2 Person Business Can’t Get Group Health Plan Under ACA

My husband and I own a mom-and-pop business and used to qualify for a small group policy. Out of nowhere, with no explanation, we’re no longer considered “employees” of our company so no more small group policy for us. They just redefined all these 2-person businesses so they could force us to go onto the individual health insurance market to fund all the subsidies. We make a very modest living and don’t qualify for any subsidy. So we’re forced to choose among individual policies that are MORE EXPENSIVE AND FAR WORSE than the small group policies that we used to have access to. What an underhanded move to force us working self-employed folks to pay for all these subsidies that are flying out the door! All we can do at this point is get angry and be ignored while we shell out money we don’t have so everyone else on the exchange can have discounted insurance.

Here’s a link on the topic on my website njhealthinsurancehurts.wordpress.com

NOTE FROM OCF: The above link has been checked by ObamaCareFacts.com. It discusses an individual’s point of view on how labeling a two person business as individuals rather than allowing them group coverage is backfiring for them. The business owner works for the business, so they technically have one employee. Each person in the business must choose individual coverage instead of group coverage. Business with 2 employees, not including the owner, are eligible for group plans under the law.

Please also note that a business with one employee can reimburse individual coverage and get the tax benefits from that. So this is a big plus, despite not being able to offer group plans. See our page on HRAs.

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Same thing is happening to my husband and I. We have owned and operated our C Corp since 1998 and have had continuous group coverage. But because we no longer have any other employees and it is just he and I as 50/50 owners of our C Corp they are refusing to continue our group coverage. The individual plans are cost prohibitive and have terrible coverage. We have no real options. Considering forgoing health care and insurance. They are effectively discriminating against family businesses.


This is exactly what happened to my husband and me. We always had group health insurance and along came Obamacare and the old “if you like your insurance you can keep your insurance” went right out the door. I was told by an ACA “customer service” agent that if I divorced my husband and continued to work with him, we could continue to qualify for a group plan. The issue was that we were married. My accountant and his wife DO qualify for a group plan, but they are a C-Corp, not an S-Corp. We are thinking of restructuring because the health exchange in November 2016 had NO insurers offering access to any “Tier 1” hospitals in our area in a worst case scenario event. We wound up getting a short term plan through United Healthcare (360 days) that the Obama administration made illegal (they are now only 90 days) on their way out the door. Obamacare has been the biggest disaster on earth for us and I hope it gets repealed FAST.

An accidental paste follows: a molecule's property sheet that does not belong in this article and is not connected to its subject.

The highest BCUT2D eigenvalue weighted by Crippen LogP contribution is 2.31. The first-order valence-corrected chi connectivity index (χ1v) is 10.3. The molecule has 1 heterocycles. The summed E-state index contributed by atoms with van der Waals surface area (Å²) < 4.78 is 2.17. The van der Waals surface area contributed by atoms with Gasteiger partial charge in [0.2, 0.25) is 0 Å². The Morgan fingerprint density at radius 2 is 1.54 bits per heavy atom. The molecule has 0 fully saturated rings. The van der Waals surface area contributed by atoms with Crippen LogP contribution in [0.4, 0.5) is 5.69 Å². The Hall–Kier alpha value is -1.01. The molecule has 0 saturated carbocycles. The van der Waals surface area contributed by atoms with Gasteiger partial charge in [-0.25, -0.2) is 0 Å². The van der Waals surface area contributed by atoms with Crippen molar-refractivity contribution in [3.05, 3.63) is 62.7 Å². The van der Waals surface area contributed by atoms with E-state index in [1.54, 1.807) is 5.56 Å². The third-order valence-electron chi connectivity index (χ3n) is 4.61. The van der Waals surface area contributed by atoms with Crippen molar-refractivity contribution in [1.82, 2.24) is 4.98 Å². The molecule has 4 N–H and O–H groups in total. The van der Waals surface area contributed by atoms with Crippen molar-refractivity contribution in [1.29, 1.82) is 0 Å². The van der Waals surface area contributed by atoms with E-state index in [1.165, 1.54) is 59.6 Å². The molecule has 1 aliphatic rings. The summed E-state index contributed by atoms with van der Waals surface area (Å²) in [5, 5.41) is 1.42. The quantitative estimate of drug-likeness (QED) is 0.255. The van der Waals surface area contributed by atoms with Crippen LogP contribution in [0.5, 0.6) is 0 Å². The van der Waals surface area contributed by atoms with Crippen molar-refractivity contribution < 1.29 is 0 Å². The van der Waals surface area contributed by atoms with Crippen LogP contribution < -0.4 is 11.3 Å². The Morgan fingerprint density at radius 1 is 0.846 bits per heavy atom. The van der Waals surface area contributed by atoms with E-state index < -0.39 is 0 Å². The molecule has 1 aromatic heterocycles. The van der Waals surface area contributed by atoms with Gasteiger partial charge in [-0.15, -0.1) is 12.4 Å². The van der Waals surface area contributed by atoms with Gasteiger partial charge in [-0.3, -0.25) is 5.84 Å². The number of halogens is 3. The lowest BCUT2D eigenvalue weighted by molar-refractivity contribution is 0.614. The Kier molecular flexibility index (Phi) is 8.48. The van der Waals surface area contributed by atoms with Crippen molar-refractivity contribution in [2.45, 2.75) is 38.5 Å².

My wife and I have been in business since 2005. Our health insurance premiums for catastrophic insurance have been increasing by roughly 10% every year before and after the ACA. This system has been broken for a long time. We really need to stop blaming Obama for trying to fix it. Nobody else had the courage to try! Obama took the lid of the pot when he stopped the insurance companies from managing risk, AKA dropping people with pre-existing conditions and/or charging ridiculous amounts to cover people who are more expensive to them. If you are for the free market no matter what, then think about how you would feel if you were bankrupt because of the cost of healthcare. A common problem before the ACA. I’m sorry, but pure market driven healthcare is a disaster. This is much different than buying a car. I’d gladly pay $12k/yr more in federal taxes for my wife and I if that meant full coverage with no other costs. i.e, no deductibles or coinsurance. That’s much more than our friends and parents pay for Medicare.

Douglas Kirkpatrick

My wife and I have a C corporation in Maryland; we are the only full time empoyees and use independent contractors.
We were told we could not qualify for a group from BlueCross and had to purchase individual coverage, which we did with a $4000 deductible – premium for both was $800 per month.
On Jan 1, 2017 our new premium was $1800 per month with a $9000 deductible.
I remember Obama saying that under the “Unaffordable Care Act” “premiums would very likely go down”


Premiums did go down after tax credits for those who qualify for assistance, but certainly we can look around and see clearly that there was a rise in premiums over the years. Some of this is the ACA’s protections and benefits being factored in, some of it is just the rising cost of healthcare which has not yet been properly contained.

Kathleen Reardon-Anderson

There is no coverage of this problem in the media. My sons 2-person insurance with Oxford in NYC was cancelled. I never understood the logic until I read that it was a strategy to beef up the individual exchanges. The people who wrote the plan obviously have no concern about the self-employed, who for the most part, have ended up paying full premiums and getting nothing.